Title companies review the title to determine ownership, coordinate insurance policies, and organize the official closing. It didn’t feel fair for your big brother or sister to barge in the room, see something that they wanted, and then claim it as “theirs”, right? Fortunately, title companies, acting as non-biased intermediaries, assisting in searching for a title and providing title insurance. This way your toy gets to stay yours because, not only did your parents find the receipt (title), but they insured that no one realistically barge in and claim that the toy (house) belongs to them instead.
What is a title search?
A title search is the action of recovering documents that show proof of an event associated with property. Just like finding a receipt to be able to prove that you bought something.
If you’re buying a home, a title search is usually done to answer the following questions: Is the seller allowed to sell this property, are there any reasons why the seller can’t sell, and does a lien need to be paid off first prior to transferring ownership?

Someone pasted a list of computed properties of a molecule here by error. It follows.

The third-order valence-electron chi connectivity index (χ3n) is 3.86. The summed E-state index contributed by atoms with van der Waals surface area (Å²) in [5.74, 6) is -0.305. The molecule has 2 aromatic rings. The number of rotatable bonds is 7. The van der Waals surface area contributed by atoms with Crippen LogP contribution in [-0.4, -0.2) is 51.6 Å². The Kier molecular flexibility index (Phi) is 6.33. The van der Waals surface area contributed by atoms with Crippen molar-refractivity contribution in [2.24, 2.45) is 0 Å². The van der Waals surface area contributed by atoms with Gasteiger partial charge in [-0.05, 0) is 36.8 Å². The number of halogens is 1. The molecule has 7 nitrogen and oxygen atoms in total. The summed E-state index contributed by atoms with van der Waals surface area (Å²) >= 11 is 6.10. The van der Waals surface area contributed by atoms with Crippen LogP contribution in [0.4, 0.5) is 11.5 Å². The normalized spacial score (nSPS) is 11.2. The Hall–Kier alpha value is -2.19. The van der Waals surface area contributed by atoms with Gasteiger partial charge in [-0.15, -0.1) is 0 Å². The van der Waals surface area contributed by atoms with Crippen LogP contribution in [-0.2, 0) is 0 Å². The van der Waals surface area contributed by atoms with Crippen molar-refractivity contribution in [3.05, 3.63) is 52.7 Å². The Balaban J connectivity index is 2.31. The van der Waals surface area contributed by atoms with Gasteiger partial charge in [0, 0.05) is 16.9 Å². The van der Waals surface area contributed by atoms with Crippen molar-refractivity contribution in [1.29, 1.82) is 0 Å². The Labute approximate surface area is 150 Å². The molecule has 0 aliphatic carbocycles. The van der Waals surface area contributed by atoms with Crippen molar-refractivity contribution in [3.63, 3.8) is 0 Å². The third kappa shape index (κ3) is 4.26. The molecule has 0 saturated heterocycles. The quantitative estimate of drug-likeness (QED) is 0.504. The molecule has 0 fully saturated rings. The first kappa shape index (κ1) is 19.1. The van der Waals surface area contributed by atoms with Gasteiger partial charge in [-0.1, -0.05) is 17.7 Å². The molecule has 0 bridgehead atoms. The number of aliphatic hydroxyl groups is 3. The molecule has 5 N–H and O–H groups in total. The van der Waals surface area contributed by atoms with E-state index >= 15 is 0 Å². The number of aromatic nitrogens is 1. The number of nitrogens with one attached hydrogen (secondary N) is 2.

Who is involved at a Title Company?
While your real estate agent and loan officer (if you’re getting a mortgage), are heavily involved with the title company, there are two primary people who you’ll work with at the title company:
- Escrow Agent / Title Officer: The neutral middleman. This role has a fiduciary duty (ethical responsibility with both sides) during exchange of money and/or assets.
- Processor: The “attention to detail” person. This role focuses on completing, reviewing, fact checking, and submitting forms to ensure everything was done correctly.
What does a title company do?